• Erik Svanholm, Vice President, Non-Wires Alternatives, S&C

 

May 27, 11 to 12 p.m.

Choosing the Right Resources for Your Microgrid

Microgrid Knowledge editors interview the experts: How do you choose the right mix of generation resources for your microgrid? What is the upside and downside of each? What role do they play in your microgrid? A look at renewable energy, fossil fuels, fuel cells, energy storage and electric vehicles within microgrids.

Interviews with:

  • Michael Boswell, Vice President, Distributed Generation Projects, Concord Engineering
  • John Glassmire, Senior Advisor, Grid Edge Solutions, Hitachi ABB Power Grids; and Scott Gibson, Project Manager, Snohomish County PUD
  • Klaus Payrhuber, Strategic Product Development Manager, INNIO Jenbacher
  • Tim Victor, Analyst, Scale Microgrid Solutions

 

May, 12 to 1 p.m.

Network with Microgrid Solutions Experts

Visit the Microgrid Resources Library where you can access dozens of free reports and white papers to help you plan your microgrid strategy or swing by the exhibitor hall and request a 1 on 1 meeting with any of 35+ microgrid solutions experts.

 

May 27, 12:15 to 1 p.m.

Workshop: Using Real-Time Dynamic Modeling for Microgrid Optimization, Control and Resilience

With ongoing weather disruptions and natural disasters coupled with the increasing complexity of power grids and demand for renewable energy sources, power grid infrastructure is facing closer scrutiny. This has presented an opportunity for AI technologies like real-time dynamic modeling to deliver autonomous grid management of grid assets during both normal operations and emergencies.

Moderator: Kevin Normandeau, Publisher, Microgrid Knowledge

Presenters:

  • Sean McEvoy, SVP Business Development, Veritone
  • Ryan Bazler, VP Marketing, aiWARE, Veritone

 

May 27, 1 to 2 p.m.

What’s Next in Microgrid Tech?

Three presentations on technology and engineering innovations that bring greater efficiency, lower emissions or other environmental benefits to microgrids. (Webinar)

Moderator: Kay Aikin, CEO, Dynamic Grid

Presenters:

  • Kevin Chen, Manager, Grid Strategy & Analytics in Smart Grid and Emerging Technology, ComEd, “Advanced Technologies for Resilient and Sustainable Grid”
  • Jaimie Hamilton, Technical Leader, Energy Management Business, Cummins, “Transforming Microgrids with Hydrogen”
  • David Theodore, Co-Founder and CTO, Climate Resilient Internet, “The Internet and Microgrids”

We welcome you to register for these sessions, free of charge, through June 3. Please peruse the agenda and speaker roster. You are welcome to attend all sessions or choose those that most interest you.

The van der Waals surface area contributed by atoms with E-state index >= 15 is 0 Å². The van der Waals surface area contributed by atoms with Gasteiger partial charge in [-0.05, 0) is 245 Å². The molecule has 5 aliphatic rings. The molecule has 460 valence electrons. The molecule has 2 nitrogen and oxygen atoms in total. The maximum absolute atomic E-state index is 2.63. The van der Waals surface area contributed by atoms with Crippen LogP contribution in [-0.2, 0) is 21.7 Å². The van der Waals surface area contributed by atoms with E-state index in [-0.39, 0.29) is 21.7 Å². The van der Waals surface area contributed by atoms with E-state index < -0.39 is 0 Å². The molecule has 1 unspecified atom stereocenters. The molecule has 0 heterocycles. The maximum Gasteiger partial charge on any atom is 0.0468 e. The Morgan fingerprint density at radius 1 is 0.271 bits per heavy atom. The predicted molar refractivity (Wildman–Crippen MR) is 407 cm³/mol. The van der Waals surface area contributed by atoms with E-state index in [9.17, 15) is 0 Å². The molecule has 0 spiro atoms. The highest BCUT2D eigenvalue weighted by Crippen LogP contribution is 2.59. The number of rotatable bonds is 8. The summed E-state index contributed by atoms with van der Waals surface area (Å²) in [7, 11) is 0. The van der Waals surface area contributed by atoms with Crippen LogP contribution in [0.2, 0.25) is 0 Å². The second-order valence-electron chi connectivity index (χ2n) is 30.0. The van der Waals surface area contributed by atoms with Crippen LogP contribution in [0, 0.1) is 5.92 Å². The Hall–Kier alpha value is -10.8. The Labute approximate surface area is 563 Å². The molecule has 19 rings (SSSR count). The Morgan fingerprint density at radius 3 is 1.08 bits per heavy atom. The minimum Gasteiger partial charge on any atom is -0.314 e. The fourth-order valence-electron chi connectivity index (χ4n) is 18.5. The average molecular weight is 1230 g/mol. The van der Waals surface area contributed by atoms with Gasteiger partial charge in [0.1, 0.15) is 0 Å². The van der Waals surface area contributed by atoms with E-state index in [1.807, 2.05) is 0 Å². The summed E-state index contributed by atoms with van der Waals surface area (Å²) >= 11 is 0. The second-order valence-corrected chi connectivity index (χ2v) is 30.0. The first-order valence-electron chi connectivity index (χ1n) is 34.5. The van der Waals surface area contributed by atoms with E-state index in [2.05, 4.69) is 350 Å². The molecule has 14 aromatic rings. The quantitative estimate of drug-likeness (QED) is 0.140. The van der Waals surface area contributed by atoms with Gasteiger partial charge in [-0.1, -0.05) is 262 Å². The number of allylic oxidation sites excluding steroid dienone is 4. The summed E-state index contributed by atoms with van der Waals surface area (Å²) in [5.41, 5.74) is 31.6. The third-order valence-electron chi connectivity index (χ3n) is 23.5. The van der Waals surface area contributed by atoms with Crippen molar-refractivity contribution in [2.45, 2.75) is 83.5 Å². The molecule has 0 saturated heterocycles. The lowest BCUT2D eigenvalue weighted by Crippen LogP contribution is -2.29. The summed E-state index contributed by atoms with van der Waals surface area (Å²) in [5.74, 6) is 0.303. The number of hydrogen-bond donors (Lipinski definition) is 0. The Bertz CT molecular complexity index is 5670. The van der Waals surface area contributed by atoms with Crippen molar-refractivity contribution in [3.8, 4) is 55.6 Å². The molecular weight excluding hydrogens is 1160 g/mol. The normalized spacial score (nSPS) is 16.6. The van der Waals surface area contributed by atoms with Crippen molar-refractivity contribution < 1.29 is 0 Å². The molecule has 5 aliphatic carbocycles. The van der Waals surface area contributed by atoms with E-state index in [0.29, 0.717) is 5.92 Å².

Microgrid 2021 is designed for businesses, government agencies, institutions, municipalities and communities — or for anyone interested in learning about how a microgrid will improve their operation.

The event is hosted by Microgrid Knowledge, the world’s largest news site devoted to all things microgrid.

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About Elisa Wood

Elisa Wood is the chief editor of MicrogridKnowledge.com. She has been writing about energy for more than two decades for top industry publications. Her work also has been picked up by CNN, the New York Times, Reuters, the Wall Street Journal Online and the Washington Post.

Comments

  1. The narrative on a lot of these discussions is skewed towards the utility industry. I have read few articles over the years that lays out succinctly what these proposals mean to the ratepaying end user. Economies of scale, utility solar PV before the Covid-19 isolation and economical interruptions has seen solar PV facilities like those 1GWp projects in the UAE that are around or less than a dollar per watt installed.

    Economies of scale are great for the utility and the wholesale market, but not for the ratepayer. One will probably eventually install a utility scale solar PV farm or wind farm that can generate electricity for $10/MWh or 1 cent/kWh, but the retail ratepayers will always have some tax, tariff, line charge, TD&D or “energy charge” tacked onto each kWh of electricity used. As IOU utilities are allowed to an “assured” return on investment, electricity costs for retail ratepayers will go up while wholesale energy prices will go down. “Lost revenues” and “stranded assets” electricity rate increases will demolish any wholesale energy savings offered by “economies of scale”. this should be part of the truth ratepayers are shown, while considering their own solar PV and energy storage system.